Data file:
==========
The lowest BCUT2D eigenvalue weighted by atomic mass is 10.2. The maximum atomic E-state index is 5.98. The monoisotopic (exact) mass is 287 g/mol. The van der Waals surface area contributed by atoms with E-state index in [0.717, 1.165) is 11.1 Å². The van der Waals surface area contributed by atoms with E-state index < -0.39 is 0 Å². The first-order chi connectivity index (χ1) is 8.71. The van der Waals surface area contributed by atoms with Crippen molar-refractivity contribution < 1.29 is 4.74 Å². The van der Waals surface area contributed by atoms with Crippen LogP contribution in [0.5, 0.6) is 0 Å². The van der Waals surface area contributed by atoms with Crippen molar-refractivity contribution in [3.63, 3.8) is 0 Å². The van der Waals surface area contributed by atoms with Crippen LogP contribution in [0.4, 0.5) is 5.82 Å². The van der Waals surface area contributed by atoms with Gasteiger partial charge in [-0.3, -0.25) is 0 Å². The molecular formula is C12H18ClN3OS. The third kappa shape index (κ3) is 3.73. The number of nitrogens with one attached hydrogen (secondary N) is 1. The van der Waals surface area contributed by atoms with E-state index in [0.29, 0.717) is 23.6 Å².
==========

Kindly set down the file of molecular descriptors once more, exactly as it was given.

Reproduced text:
The lowest BCUT2D eigenvalue weighted by atomic mass is 10.2. The maximum atomic E-state index is 5.98. The monoisotopic (exact) mass is 287 g/mol. The van der Waals surface area contributed by atoms with E-state index in [0.717, 1.165) is 11.1 Å². The van der Waals surface area contributed by atoms with E-state index < -0.39 is 0 Å². The first-order chi connectivity index (χ1) is 8.71. The van der Waals surface area contributed by atoms with Crippen molar-refractivity contribution < 1.29 is 4.74 Å². The van der Waals surface area contributed by atoms with Crippen LogP contribution in [0.5, 0.6) is 0 Å². The van der Waals surface area contributed by atoms with Crippen molar-refractivity contribution in [3.63, 3.8) is 0 Å². The van der Waals surface area contributed by atoms with Crippen LogP contribution in [0.4, 0.5) is 5.82 Å². The van der Waals surface area contributed by atoms with Gasteiger partial charge in [-0.3, -0.25) is 0 Å². The molecular formula is C12H18ClN3OS. The third kappa shape index (κ3) is 3.73. The number of nitrogens with one attached hydrogen (secondary N) is 1. The van der Waals surface area contributed by atoms with E-state index in [0.29, 0.717) is 23.6 Å².